why. cbs said being investigated for financial crimes. since hired by the president's re-election campaign. we now turn back the clock, 80 years to march 13th, 1938. >> a program of st. louis blues scheduled for this time has been canceled. speaking to you from new york opening columbia short wave transatlantic program to cover the key cities of europe. >> robert trout with the first cbs news world roundup. germany invaded austria, america introduced to another legend that day. this is edward murrow speaking from vienna. it is now nearly 2. 30. in the morning, and, has not yet arrived. edward r. murrow, the world news roundup, longest running net work newscast still heard daily on the cbs radio network. time on the roundup, 8 past the hour. >> that's right. up next here, the man fighting for medals on the ice after
>> i felt nauseated all night because it was so much emotion. >> the young mother from baton rouge, louisiana is used to a challenge. >> i have a running leg and snow board leg. >> lost her right leg to bone cancer at age 14. she is also the first ever amputee athlete to pose for sports i"sports illustrated" sw edition. >> to see myself out there. showing you you are perfect no matter who you are. i inspired myself in it. it was incredible. >> weaving and shoots and scores. >> on the ice rink, the u.s.-led hockey team is hoping for a third consecutive gold in pyeongcha pyeongchang. >> shoots and scores. >> in sport nothing short of brutal. they say, being lower to the ground, only makes it more dangerous. >> the puck hit the glass, glass gives. in sled hockey you hit the board board does not gi. >> you can knock yourself out. >> knock some one else out.
>> these team members are all former marines. and lost all or part of both legs while serving their country. >> josh mishovitz hit by a home made bomb in afghanistan in 2011. >> only thing i don't remember is the blast. i've woke up my, right leg was gone. left leg was going that way. >> he went through months of rehab. postponing his homecoming until he could walk again. >> when you first get injured. blown up. you have no idea what to expect. you start playing hockey, you are going out, doing whatever you want to do. and it's like, oh i'm normal again, you know. >> the truth is though they're anything but normal. >> the u.s. has another solid victory. >> because they're superb athletes at the very top of their game. >> smooth as silk. >> holly williams, cbs news, pyeongchang, korea. that is the "overnight news" for this wednesday.
hi, everyone, welcome to the "overnight news." i'm demarco morgan. black tuesday at the state department. president trump tweeted he fired rex tillerson. the president insisted a mutual decision in the works for a while. but when tillerson's top aide disputed the explanation he was fired as well. margaret brennan begins the coverage. >> i received a call from the president of the united states. little after noon from air force one. >> shaken rex tillerson relinquished control of the state department. warned in an early saturday morning phone call from white house chief of staff, john kelly.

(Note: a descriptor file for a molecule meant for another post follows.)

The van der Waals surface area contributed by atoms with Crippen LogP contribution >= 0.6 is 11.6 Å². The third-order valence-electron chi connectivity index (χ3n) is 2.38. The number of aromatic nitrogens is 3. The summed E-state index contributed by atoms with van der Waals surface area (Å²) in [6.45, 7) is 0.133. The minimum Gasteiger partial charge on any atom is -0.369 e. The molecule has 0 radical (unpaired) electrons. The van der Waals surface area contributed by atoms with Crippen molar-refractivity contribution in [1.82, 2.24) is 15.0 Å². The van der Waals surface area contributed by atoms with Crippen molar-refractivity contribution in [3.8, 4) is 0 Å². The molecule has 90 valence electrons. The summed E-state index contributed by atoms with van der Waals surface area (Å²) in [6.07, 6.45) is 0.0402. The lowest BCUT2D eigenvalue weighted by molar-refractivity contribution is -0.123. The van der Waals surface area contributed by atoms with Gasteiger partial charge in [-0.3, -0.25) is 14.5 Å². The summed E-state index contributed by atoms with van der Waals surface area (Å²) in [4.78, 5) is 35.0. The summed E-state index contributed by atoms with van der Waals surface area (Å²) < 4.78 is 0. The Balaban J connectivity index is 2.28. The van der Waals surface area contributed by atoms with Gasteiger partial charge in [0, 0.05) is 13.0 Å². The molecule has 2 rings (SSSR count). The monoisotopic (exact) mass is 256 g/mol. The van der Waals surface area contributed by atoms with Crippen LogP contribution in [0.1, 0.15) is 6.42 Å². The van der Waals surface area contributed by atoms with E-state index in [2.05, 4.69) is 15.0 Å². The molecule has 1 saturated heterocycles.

kelly his job was in jeopardy. tillerson traveling in africa cut short his trip. hours after landing in washington today, tillerson learned he had been fired and would be replaced by cia director mike pompeo. >> with mike, mike pompeo, we have a very similar thought process. i think it is going to go well. >> president trump who often says he likes different points of view said he fired america's top diplomat because they disagreed on foreign policy. >> i actually got along well with rex but really a different mind set different thinking. >> the president said they clashed over the iran nuclear deal. he wants to tear up the international agreement. while tillerson cautioned that breaking america's commitment could make it harder to reach a deal with north korea. >> on face the nation sunday, director pompeo skirted questions about whether tillerson would lead the talks. >> tillerson said this will be done through him its that the plan. >> a level of discussion the president is going to drive this effort, this negotiation. it will take a team to build out the picture. >> reporter: the president also
rejected tillerson's advice to stick with u.s. commitments to the paris climate change accord and asia pacific free trade deal. he overruled tillerson and instead took jared kushner's advice to relocate the u.s. embassy in israel to jerusalem this year. tillerson told 60 minutes last month he had no plans to resign dismissed reports, but did not deny that he called president trump a moron in a private meeting. >> did you call the president a moron? >> i'm not going to dignify the question. we got so many bigger issues that we could be talking about. >> it was tillerson's experience as globetrotting ceo of exxon mobile that convinced mr. trump to appoint him. >> i will now return to private life as a private citizen as a proud american, proud of the opportunity i have had to serve my country. >> it is not clear when director pompeo will begin.
one of his first decisions whether to withdraw from the iran nuclear deal in may. the war of words between britain and russia grew hotter as an exile was found dead in london under mysterious circumstances. just the latesten a string of deadly attacks on the enemies of vladamir putin. charlie d'agata is there. >> reporter: the body of russian exile nikolai gluskov was found, and comes two weeks after a poisoning by a military grade a agent made in russia. an opponent of vladamir putin and now joins a list of 14 other russians who have died on british soil. some, under mysterious circumstances, and whose cases are now being reviewed. the two remain in critical condition. as does the first police detective on the scene. a particularly lethal nerve agent.